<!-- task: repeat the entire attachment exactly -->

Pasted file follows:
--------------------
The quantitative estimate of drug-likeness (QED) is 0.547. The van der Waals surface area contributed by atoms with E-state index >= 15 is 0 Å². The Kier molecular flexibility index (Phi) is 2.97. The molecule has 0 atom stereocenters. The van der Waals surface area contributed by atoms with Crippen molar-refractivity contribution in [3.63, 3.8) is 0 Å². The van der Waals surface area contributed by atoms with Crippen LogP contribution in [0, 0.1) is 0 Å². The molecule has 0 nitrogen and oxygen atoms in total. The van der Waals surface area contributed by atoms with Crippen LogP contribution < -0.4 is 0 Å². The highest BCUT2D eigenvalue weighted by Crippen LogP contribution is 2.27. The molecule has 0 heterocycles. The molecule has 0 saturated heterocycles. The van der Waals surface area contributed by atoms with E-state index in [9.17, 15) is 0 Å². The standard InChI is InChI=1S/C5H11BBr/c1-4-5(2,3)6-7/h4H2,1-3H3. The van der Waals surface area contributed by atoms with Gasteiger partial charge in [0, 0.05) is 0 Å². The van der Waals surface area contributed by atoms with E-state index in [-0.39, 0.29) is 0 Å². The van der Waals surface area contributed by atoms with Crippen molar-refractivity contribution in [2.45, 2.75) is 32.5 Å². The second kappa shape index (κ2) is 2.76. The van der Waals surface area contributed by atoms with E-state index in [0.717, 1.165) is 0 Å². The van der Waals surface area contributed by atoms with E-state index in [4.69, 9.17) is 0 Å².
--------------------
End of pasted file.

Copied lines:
The quantitative estimate of drug-likeness (QED) is 0.547. The van der Waals surface area contributed by atoms with E-state index >= 15 is 0 Å². The Kier molecular flexibility index (Phi) is 2.97. The molecule has 0 atom stereocenters. The van der Waals surface area contributed by atoms with Crippen molar-refractivity contribution in [3.63, 3.8) is 0 Å². The van der Waals surface area contributed by atoms with Crippen LogP contribution in [0, 0.1) is 0 Å². The molecule has 0 nitrogen and oxygen atoms in total. The van der Waals surface area contributed by atoms with Crippen LogP contribution < -0.4 is 0 Å². The highest BCUT2D eigenvalue weighted by Crippen LogP contribution is 2.27. The molecule has 0 heterocycles. The molecule has 0 saturated heterocycles. The van der Waals surface area contributed by atoms with E-state index in [9.17, 15) is 0 Å². The standard InChI is InChI=1S/C5H11BBr/c1-4-5(2,3)6-7/h4H2,1-3H3. The van der Waals surface area contributed by atoms with Gasteiger partial charge in [0, 0.05) is 0 Å². The van der Waals surface area contributed by atoms with E-state index in [-0.39, 0.29) is 0 Å². The van der Waals surface area contributed by atoms with Crippen molar-refractivity contribution in [2.45, 2.75) is 32.5 Å². The second kappa shape index (κ2) is 2.76. The van der Waals surface area contributed by atoms with E-state index in [0.717, 1.165) is 0 Å². The van der Waals surface area contributed by atoms with E-state index in [4.69, 9.17) is 0 Å².